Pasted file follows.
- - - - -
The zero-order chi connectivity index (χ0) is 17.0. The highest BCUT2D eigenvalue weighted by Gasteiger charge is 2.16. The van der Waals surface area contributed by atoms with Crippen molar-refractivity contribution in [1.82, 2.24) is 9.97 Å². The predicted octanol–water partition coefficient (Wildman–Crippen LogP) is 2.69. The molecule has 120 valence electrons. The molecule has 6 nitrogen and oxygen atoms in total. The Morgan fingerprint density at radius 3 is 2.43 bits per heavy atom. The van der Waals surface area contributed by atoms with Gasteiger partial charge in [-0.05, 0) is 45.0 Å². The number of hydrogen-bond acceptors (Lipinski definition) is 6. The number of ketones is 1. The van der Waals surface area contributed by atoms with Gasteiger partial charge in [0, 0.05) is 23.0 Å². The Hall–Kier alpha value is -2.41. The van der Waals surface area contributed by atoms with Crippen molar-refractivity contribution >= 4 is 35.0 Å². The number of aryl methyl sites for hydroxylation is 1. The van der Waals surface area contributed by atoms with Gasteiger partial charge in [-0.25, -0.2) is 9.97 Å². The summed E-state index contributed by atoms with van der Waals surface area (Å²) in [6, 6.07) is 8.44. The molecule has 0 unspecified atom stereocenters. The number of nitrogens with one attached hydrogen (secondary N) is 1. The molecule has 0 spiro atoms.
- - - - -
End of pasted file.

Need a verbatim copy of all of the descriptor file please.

The zero-order chi connectivity index (χ0) is 17.0. The highest BCUT2D eigenvalue weighted by Gasteiger charge is 2.16. The van der Waals surface area contributed by atoms with Crippen molar-refractivity contribution in [1.82, 2.24) is 9.97 Å². The predicted octanol–water partition coefficient (Wildman–Crippen LogP) is 2.69. The molecule has 120 valence electrons. The molecule has 6 nitrogen and oxygen atoms in total. The Morgan fingerprint density at radius 3 is 2.43 bits per heavy atom. The van der Waals surface area contributed by atoms with Gasteiger partial charge in [-0.05, 0) is 45.0 Å². The number of hydrogen-bond acceptors (Lipinski definition) is 6. The number of ketones is 1. The van der Waals surface area contributed by atoms with Gasteiger partial charge in [0, 0.05) is 23.0 Å². The Hall–Kier alpha value is -2.41. The van der Waals surface area contributed by atoms with Crippen molar-refractivity contribution >= 4 is 35.0 Å². The number of aryl methyl sites for hydroxylation is 1. The van der Waals surface area contributed by atoms with Gasteiger partial charge in [-0.25, -0.2) is 9.97 Å². The summed E-state index contributed by atoms with van der Waals surface area (Å²) in [6, 6.07) is 8.44. The molecule has 0 unspecified atom stereocenters. The number of nitrogens with one attached hydrogen (secondary N) is 1. The molecule has 0 spiro atoms.